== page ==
April 8, 2013
By Joe Maniscalco
Queens, NY – Locked out Trade Fair meat department workers – some with well over a decade working together – showed their solidarity on Saturday marching through the streets of Jackson Heights to highlight their ongoing unfair labor practice dispute with the Queens supermarket chain. (Watch Video)
“The community is helping us a lot,” veteran Trade Fair employee Luis Cediel told LaborPress. “They understand the way that [CEO Frank Jaber] is treating the people. They are with us at this moment.”
As many as 100 Trade Fair workers unable to go back to their jobs since an early-morning United Food and Commercial Workers [UFCW] Local 342 unfair labor practice strike turned into a lockout on March 13, urged consumers at 89-02 37th Avenue not to shop at the store. They then marched 14 blocks west to deliver the same message at another Trade Fair outlet located at 75-07 37th Avenue.
“I feel very bad about the lockout,” said Eunice Icquerpo. “I gave them all of my life. But these people give me no respect. Twenty-three years, I started out as a young lady here. I don’t work because of the money, because they can only pay me $12-an-hour. I work because I like to work. I do my work with my heart – but he [Trade Fair CEO Farid "Frank" Jaber] broke my heart.”
The National Labor Relations Board is now considering unfair labor practice chargers against Trade Fair management, and depending on the outcome of those deliberations, the company could be compelled to allow locked out meat department workers to return to their jobs.
Trade Fair managers on duty Saturday afternoon did not want to talk about the continuing dispute, but locked out meat department workers say that their demonstrations are having an impact on Jaber’s bottom line.
“I think business has gone down,” Cediel said. “I think that with this pressure, and all the support from the council members, maybe [the lockout will last] one or two more weeks.”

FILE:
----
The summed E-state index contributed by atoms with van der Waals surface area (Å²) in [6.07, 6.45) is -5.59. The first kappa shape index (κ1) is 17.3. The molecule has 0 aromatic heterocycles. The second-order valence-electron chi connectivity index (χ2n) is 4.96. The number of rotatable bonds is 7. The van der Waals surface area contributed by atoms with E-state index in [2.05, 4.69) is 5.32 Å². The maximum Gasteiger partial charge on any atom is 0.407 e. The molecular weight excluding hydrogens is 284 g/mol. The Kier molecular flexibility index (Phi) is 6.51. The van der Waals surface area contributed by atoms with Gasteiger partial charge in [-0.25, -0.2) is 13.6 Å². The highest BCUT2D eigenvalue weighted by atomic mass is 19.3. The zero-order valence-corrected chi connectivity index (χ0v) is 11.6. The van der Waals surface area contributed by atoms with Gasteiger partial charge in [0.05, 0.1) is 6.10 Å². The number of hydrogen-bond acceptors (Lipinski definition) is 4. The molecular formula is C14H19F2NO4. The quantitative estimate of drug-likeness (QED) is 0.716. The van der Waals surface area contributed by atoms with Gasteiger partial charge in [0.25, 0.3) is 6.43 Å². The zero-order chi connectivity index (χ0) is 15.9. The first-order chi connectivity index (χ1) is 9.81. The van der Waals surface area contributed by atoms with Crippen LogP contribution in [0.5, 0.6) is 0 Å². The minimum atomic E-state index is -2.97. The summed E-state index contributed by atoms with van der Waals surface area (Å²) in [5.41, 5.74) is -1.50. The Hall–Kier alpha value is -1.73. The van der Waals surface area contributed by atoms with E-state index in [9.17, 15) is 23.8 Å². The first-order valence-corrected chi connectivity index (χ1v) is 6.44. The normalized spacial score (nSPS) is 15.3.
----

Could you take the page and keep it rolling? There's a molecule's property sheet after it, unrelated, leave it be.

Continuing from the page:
New York City Council Speaker and mayoral candidate Christine Quinn, as well as nine other council members, have signed onto a scathing letter to Trade Fair’s management team, urging them to “do what’s right and allow these workers to return to work.”
In a letter dated April 5, the council members wrote, “By locking out your unionized workers and attempting to replace them with inexperienced, non-unionized workers, you have not only jeopardized the livelihood of your employees’ families, but you have also endangered the health of your neighbors and our city as a whole.”
Throughout the dispute, Trade Fair has used signage outside its stores in attempt to criticize the union and win public support. Recently, however, new signs announcing that at least some stores in the supermarket chain are available for rent, began to appear.
Longtime Trade Fair workers hoping to get their jobs back, dismiss the rent signs as nothing more than a managerial bluff, but Local 338 members still working in the “front-end” of the affected stores, have reportedly written their supermarket bosses requesting clarification.
In the meantime, locked out meat department workers are hanging tough and drawing strength from each other.
According to UFCW Local 342 Director of Communications Kate Meckler, highly motivated workers have been the engine driving each action aimed at Trade Fair management.
While efforts to secure a fair contract continue, Meckler said that the number one priority right now, is to get meat department employees back to work.